The Israeli occupation has never missed an opportunity to brand Hamas a fundamentalist, terrorist, racist, anti-Semitic organization. True to the Mossad motto which states "By way of deception, thou shall do war," it has excelled at taking select articles from the Islamic party's charter and using them, out of context, to justify its claims.Is it my imagination, or does the first sentence of the above paragraph use the expression "for example"? Is there an actual example hidden in there somewhere?
The Israelis have, for example, translated the charter to several languages, English and French included, intentionally perverting the substance of its tenets to suit their purposes. Those aims were to market its fraudulent translation to as many Western politicians, academics and media channels as possible; and therefore make it easier to claim security concerns as the basis for their legal infractions.
The fear-mongering is designed to horrify the West so much that it turns a blind eye to the crimes against humanity which contravene international law.Got that? The supposedly "fraudulent" translation is here. Yousef's article ends with a list of statements that he wants us to take as Hamas's true principles, but no clarification or translation of any specific statement or passage in the charter.
Throughout my tenure as an adviser to Prime Minister Ismail Haniyeh in the tenth and eleventh administrations (the unity government), and even after the events of June 2007 when I was assigned as a deputy minister to the Foreign Ministry, journalists and politicians consistently asked the same questions around the charter and the extent to which the government was beholden to it or intent on applying the articles within it.
Despite my consistent clarification that Hamas must be evaluated on its official actions and political positions, it is evident that the Israeli propaganda machine has over a two year period successfully brainwashed those it has targeted. Many observers have become incapable of making an impartial assessment of the significant transformations the movement has undergone; and instead have parroted the Israeli position, adopting the obstinacy of what a local colloquialism notes "is a goat, even if it has wings." [...]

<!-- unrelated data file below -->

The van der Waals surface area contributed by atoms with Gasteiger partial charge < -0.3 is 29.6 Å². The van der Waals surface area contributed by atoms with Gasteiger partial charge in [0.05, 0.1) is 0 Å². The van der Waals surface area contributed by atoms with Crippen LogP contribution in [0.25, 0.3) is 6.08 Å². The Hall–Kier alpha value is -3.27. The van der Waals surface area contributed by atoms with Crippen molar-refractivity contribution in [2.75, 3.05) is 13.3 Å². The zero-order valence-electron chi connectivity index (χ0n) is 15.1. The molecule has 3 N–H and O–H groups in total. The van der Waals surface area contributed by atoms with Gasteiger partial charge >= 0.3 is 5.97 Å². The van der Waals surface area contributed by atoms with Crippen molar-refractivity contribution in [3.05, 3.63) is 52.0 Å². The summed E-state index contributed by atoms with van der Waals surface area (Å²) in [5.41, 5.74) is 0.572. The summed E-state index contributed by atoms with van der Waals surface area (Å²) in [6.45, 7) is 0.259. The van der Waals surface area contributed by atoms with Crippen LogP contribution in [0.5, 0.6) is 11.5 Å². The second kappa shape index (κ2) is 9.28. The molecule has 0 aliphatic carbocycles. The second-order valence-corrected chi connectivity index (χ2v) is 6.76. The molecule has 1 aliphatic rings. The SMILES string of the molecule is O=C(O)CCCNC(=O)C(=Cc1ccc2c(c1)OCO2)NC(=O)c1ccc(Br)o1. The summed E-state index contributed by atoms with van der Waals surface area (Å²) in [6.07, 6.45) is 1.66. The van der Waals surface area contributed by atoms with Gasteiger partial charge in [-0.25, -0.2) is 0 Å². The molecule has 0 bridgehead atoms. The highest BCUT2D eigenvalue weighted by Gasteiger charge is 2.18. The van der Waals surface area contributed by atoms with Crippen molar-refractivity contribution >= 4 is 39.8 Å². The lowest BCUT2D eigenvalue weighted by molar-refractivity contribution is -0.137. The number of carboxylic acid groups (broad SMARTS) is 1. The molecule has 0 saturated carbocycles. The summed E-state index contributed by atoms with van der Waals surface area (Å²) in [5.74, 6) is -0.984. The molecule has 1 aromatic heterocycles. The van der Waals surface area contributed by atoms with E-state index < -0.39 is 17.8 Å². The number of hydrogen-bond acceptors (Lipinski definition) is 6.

The Islamic Resistance Movement, known by its Arabic acronym Hamas, was born in December 1987 with the first Intifada, or Uprising. Initially, the group mounted demonstrations against Israeli belligerence; and in order to maintain the momentum of the newly created protest culture, the group's leadership needed a platform to crystallize its views and give the "resistance generation" broad strokes direction on the principles and challenges within which they would operate against the occupation. Those early, revolutionary days represent the context within which the concept of a charter was formed.
That document was a practical response to an oppressive occupation. It reflected the views of one of the movement's elder leaders; and it was ratified during the unique circumstances of the Uprising in 1988 as a necessary framework for dealing with a relentless occupation. There was little opportunity, at that time, to pore over the minutia of either its religious and political terminology or the broader perspective of international law.
An internal committee reviewed the possibility of amending the charter during the nineties and ratifying it as a binding manifesto; yet the primary concern, that of being seen as following the Fatah route of offering up concessions on a silver platter, led the group's leadership to shelve such measures.
Instead, new ideas were proposed that reflected the movement's openness to the international community and its willingness to adopt a more realistic political view. This flexibility was evident in official speeches; and more recently in the election platform put forward by the Change & Reform Party (al-taghyeer wal islah).
Despite the group's evolution, it is an inescapable fact that the charter represents a milestone in the struggle against an occupation. At any rate, historical statements remain a testament to the past; and the charter, as a document written over two decades ago, retains its authoritative value. [...]